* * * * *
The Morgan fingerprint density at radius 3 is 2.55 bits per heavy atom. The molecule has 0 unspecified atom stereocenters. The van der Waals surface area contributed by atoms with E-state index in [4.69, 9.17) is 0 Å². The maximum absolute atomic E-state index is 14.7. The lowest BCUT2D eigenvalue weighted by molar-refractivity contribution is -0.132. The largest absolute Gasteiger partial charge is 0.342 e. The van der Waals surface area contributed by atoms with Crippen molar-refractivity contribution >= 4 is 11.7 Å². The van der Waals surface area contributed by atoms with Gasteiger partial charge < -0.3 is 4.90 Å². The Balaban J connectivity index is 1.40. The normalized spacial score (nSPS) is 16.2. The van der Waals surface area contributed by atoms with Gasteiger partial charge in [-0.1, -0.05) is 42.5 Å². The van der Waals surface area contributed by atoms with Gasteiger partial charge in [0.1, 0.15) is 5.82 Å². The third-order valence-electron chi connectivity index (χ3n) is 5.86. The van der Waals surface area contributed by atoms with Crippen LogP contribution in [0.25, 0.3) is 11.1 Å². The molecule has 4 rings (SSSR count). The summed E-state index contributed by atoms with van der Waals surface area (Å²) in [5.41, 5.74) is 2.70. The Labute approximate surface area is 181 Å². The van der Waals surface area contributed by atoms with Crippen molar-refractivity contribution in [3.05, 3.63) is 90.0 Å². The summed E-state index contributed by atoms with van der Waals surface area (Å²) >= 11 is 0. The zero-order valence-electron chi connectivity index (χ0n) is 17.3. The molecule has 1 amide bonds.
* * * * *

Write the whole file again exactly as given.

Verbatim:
The Morgan fingerprint density at radius 3 is 2.55 bits per heavy atom. The molecule has 0 unspecified atom stereocenters. The van der Waals surface area contributed by atoms with E-state index in [4.69, 9.17) is 0 Å². The maximum absolute atomic E-state index is 14.7. The lowest BCUT2D eigenvalue weighted by molar-refractivity contribution is -0.132. The largest absolute Gasteiger partial charge is 0.342 e. The van der Waals surface area contributed by atoms with Crippen molar-refractivity contribution >= 4 is 11.7 Å². The van der Waals surface area contributed by atoms with Gasteiger partial charge < -0.3 is 4.90 Å². The Balaban J connectivity index is 1.40. The normalized spacial score (nSPS) is 16.2. The van der Waals surface area contributed by atoms with Gasteiger partial charge in [-0.1, -0.05) is 42.5 Å². The van der Waals surface area contributed by atoms with Gasteiger partial charge in [0.1, 0.15) is 5.82 Å². The third-order valence-electron chi connectivity index (χ3n) is 5.86. The van der Waals surface area contributed by atoms with Crippen LogP contribution in [0.25, 0.3) is 11.1 Å². The molecule has 4 rings (SSSR count). The summed E-state index contributed by atoms with van der Waals surface area (Å²) in [5.41, 5.74) is 2.70. The Labute approximate surface area is 181 Å². The van der Waals surface area contributed by atoms with Crippen molar-refractivity contribution in [3.05, 3.63) is 90.0 Å². The summed E-state index contributed by atoms with van der Waals surface area (Å²) >= 11 is 0. The zero-order valence-electron chi connectivity index (χ0n) is 17.3. The molecule has 1 amide bonds.